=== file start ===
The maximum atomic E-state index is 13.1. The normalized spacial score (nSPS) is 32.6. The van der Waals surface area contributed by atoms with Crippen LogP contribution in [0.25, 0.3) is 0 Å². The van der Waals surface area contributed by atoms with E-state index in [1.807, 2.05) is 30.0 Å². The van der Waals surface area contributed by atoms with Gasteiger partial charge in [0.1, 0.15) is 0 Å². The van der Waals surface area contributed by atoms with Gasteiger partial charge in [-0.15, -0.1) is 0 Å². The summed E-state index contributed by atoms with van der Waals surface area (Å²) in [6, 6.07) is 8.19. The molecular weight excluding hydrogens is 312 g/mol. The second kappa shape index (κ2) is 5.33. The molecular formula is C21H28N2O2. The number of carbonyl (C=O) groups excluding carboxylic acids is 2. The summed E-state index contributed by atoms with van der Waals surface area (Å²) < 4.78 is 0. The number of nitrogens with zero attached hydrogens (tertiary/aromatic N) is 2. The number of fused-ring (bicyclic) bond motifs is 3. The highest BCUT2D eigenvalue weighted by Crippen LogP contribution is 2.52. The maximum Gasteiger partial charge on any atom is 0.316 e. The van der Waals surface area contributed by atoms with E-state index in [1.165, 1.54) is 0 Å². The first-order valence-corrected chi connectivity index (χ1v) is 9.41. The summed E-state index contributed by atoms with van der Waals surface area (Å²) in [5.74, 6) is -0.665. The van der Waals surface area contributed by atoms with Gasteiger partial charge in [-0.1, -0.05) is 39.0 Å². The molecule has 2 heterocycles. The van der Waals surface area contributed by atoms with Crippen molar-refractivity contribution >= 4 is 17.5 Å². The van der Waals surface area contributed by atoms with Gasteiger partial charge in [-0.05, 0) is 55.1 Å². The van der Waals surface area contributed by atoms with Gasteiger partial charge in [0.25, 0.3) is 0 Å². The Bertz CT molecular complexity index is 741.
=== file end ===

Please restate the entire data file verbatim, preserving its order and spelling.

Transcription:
The maximum atomic E-state index is 13.1. The normalized spacial score (nSPS) is 32.6. The van der Waals surface area contributed by atoms with Crippen LogP contribution in [0.25, 0.3) is 0 Å². The van der Waals surface area contributed by atoms with E-state index in [1.807, 2.05) is 30.0 Å². The van der Waals surface area contributed by atoms with Gasteiger partial charge in [0.1, 0.15) is 0 Å². The van der Waals surface area contributed by atoms with Gasteiger partial charge in [-0.15, -0.1) is 0 Å². The summed E-state index contributed by atoms with van der Waals surface area (Å²) in [6, 6.07) is 8.19. The molecular weight excluding hydrogens is 312 g/mol. The second kappa shape index (κ2) is 5.33. The molecular formula is C21H28N2O2. The number of carbonyl (C=O) groups excluding carboxylic acids is 2. The summed E-state index contributed by atoms with van der Waals surface area (Å²) < 4.78 is 0. The number of nitrogens with zero attached hydrogens (tertiary/aromatic N) is 2. The number of fused-ring (bicyclic) bond motifs is 3. The highest BCUT2D eigenvalue weighted by Crippen LogP contribution is 2.52. The maximum Gasteiger partial charge on any atom is 0.316 e. The van der Waals surface area contributed by atoms with E-state index in [1.165, 1.54) is 0 Å². The first-order valence-corrected chi connectivity index (χ1v) is 9.41. The summed E-state index contributed by atoms with van der Waals surface area (Å²) in [5.74, 6) is -0.665. The van der Waals surface area contributed by atoms with Gasteiger partial charge in [-0.1, -0.05) is 39.0 Å². The molecule has 2 heterocycles. The van der Waals surface area contributed by atoms with Crippen molar-refractivity contribution >= 4 is 17.5 Å². The van der Waals surface area contributed by atoms with Gasteiger partial charge in [-0.05, 0) is 55.1 Å². The van der Waals surface area contributed by atoms with Gasteiger partial charge in [0.25, 0.3) is 0 Å². The Bertz CT molecular complexity index is 741.